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Uncommon Grounds: The History of Coffee and How It Transformed Our World Uncommon Grounds: The History of Coffee and How It Transformed Our World by Mark Pendergrast
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Uncommon Grounds Quotes Showing 1-10 of 10
“Whenever there is chaos and disorganization,” Saks observed, “that is the time to make money.”
Mark Pendergrast, Uncommon Grounds: The History Of Coffee And How It Transformed Our World
“The “coffee break”—as a phrase and concept—was invented in 1952 by the Pan American Coffee Bureau. It quickly became a part of the language, as”
Mark Pendergrast, Uncommon Grounds: The History Of Coffee And How It Transformed Our World
“When caffeine gets to the receptors first, however, it doesn’t let adenosine do its job. Caffeine doesn’t actively keep us awake—it just blocks the natural mental brake.”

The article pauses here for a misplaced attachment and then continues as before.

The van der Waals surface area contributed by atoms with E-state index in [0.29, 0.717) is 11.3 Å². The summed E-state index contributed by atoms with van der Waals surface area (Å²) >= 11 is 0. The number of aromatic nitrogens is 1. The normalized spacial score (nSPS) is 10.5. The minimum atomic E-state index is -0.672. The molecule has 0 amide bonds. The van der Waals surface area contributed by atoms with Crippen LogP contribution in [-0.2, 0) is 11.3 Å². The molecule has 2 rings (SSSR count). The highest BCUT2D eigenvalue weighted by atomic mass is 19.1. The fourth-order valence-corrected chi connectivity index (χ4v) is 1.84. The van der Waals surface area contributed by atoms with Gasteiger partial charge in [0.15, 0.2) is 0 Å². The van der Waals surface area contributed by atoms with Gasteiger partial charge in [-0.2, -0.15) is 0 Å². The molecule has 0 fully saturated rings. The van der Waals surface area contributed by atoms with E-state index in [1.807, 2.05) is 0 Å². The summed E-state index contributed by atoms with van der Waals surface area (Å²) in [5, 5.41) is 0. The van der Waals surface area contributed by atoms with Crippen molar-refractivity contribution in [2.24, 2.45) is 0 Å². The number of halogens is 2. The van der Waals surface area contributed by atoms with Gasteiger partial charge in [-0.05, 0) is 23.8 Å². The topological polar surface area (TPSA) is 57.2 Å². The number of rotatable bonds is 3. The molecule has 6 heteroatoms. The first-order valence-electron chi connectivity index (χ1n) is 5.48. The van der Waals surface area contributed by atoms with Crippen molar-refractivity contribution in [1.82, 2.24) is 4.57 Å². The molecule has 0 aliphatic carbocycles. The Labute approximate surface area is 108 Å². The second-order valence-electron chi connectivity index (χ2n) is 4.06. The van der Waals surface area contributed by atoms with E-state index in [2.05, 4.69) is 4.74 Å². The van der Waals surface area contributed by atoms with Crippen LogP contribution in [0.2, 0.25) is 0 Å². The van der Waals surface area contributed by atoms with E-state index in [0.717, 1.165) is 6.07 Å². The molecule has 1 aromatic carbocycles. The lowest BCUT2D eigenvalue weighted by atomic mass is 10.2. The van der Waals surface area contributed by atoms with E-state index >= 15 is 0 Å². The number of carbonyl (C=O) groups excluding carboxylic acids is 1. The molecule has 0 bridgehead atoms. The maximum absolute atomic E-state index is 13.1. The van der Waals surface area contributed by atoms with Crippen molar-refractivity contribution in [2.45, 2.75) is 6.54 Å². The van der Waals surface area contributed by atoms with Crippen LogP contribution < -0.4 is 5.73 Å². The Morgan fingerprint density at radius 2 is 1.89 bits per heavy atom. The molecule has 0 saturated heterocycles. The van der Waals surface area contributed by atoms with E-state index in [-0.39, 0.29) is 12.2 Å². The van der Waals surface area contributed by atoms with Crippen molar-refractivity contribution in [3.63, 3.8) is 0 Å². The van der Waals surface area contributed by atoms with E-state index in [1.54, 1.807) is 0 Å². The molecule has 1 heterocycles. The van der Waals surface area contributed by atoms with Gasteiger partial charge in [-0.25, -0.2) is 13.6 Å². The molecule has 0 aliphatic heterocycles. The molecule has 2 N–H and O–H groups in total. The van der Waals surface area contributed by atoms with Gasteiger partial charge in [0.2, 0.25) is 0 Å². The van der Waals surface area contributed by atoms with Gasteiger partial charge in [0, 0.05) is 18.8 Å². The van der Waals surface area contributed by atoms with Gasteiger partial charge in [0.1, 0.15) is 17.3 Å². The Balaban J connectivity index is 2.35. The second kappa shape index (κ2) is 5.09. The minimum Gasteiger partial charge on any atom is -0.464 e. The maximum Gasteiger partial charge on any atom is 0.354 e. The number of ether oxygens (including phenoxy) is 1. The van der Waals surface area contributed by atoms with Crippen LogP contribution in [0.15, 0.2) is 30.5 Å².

Mark Pendergrast, Uncommon Grounds: The History Of Coffee And How It Transformed Our World
“Caffeine has a paradoxical effect on hyperactive children with attention-deficit disorder:”
Mark Pendergrast, Uncommon Grounds: The History Of Coffee And How It Transformed Our World
“I am somewhat skeptical about these findings.”
Mark Pendergrast, Uncommon Grounds: The History Of Coffee And How It Transformed Our World
“A few Sharps carbines were designed to hold a coffee mill in the butt stock of the gun, so that the soldier could always carry his grinder with him.”
Mark Pendergrast, Uncommon Grounds: The History Of Coffee And How It Transformed Our World
“A 1950 survey of 4,300 television owners showed that TV had a “far stronger effect on food sales than any other commodity.”
Mark Pendergrast, Uncommon Grounds: The History Of Coffee And How It Transformed Our World
“By the end of the nineteenth century, the United States would consume nearly half of the world’s coffee.”
Mark Pendergrast, Uncommon Grounds: The History Of Coffee And How It Transformed Our World
“In 1938, after eight years of experimentation, Nestlé launched Nescafé,”
Mark Pendergrast, Uncommon Grounds: The History Of Coffee And How It Transformed Our World
“Let the not-quite-boiling water remain in contact with the ground coffee at the proper ratio—two tablespoons of coffee per six ounces of water—for four or five minutes. Pour the filtered coffee into your cup.”
Mark Pendergrast, Uncommon Grounds: The History Of Coffee And How It Transformed Our World